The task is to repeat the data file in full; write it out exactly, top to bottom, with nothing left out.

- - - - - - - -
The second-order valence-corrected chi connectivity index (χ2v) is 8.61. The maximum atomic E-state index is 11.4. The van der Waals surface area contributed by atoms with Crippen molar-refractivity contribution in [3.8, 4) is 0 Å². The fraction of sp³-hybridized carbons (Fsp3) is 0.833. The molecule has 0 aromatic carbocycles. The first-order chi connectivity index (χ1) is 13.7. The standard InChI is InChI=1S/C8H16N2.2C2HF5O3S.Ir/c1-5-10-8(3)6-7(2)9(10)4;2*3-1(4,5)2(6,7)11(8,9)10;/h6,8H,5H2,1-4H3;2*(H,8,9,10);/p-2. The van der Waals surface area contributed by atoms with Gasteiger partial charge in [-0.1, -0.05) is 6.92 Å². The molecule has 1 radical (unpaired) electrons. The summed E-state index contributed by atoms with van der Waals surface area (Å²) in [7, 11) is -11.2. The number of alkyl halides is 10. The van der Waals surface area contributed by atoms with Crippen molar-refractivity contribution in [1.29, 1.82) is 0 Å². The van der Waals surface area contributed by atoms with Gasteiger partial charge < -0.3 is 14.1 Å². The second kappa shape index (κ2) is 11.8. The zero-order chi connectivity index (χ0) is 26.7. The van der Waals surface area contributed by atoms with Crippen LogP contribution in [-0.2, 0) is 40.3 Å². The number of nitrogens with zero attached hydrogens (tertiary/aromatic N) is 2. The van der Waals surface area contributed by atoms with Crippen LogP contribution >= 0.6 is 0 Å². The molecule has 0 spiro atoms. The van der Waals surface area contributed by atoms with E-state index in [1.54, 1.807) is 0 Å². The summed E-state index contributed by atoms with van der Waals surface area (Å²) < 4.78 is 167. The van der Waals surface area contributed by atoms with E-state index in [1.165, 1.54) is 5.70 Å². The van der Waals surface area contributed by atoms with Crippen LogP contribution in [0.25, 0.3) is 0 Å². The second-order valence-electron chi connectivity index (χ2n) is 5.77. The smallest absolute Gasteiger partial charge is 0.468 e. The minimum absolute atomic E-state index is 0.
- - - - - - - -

The second-order valence-corrected chi connectivity index (χ2v) is 8.61. The maximum atomic E-state index is 11.4. The van der Waals surface area contributed by atoms with Crippen molar-refractivity contribution in [3.8, 4) is 0 Å². The fraction of sp³-hybridized carbons (Fsp3) is 0.833. The molecule has 0 aromatic carbocycles. The first-order chi connectivity index (χ1) is 13.7. The standard InChI is InChI=1S/C8H16N2.2C2HF5O3S.Ir/c1-5-10-8(3)6-7(2)9(10)4;2*3-1(4,5)2(6,7)11(8,9)10;/h6,8H,5H2,1-4H3;2*(H,8,9,10);/p-2. The van der Waals surface area contributed by atoms with Gasteiger partial charge in [-0.1, -0.05) is 6.92 Å². The molecule has 1 radical (unpaired) electrons. The summed E-state index contributed by atoms with van der Waals surface area (Å²) in [7, 11) is -11.2. The number of alkyl halides is 10. The van der Waals surface area contributed by atoms with Crippen molar-refractivity contribution in [1.29, 1.82) is 0 Å². The van der Waals surface area contributed by atoms with Gasteiger partial charge < -0.3 is 14.1 Å². The second kappa shape index (κ2) is 11.8. The zero-order chi connectivity index (χ0) is 26.7. The van der Waals surface area contributed by atoms with Crippen LogP contribution in [-0.2, 0) is 40.3 Å². The number of nitrogens with zero attached hydrogens (tertiary/aromatic N) is 2. The van der Waals surface area contributed by atoms with Crippen LogP contribution >= 0.6 is 0 Å². The molecule has 0 spiro atoms. The van der Waals surface area contributed by atoms with E-state index in [1.54, 1.807) is 0 Å². The summed E-state index contributed by atoms with van der Waals surface area (Å²) < 4.78 is 167. The van der Waals surface area contributed by atoms with E-state index in [1.165, 1.54) is 5.70 Å². The van der Waals surface area contributed by atoms with Crippen LogP contribution in [0.25, 0.3) is 0 Å². The second-order valence-electron chi connectivity index (χ2n) is 5.77. The smallest absolute Gasteiger partial charge is 0.468 e. The minimum absolute atomic E-state index is 0.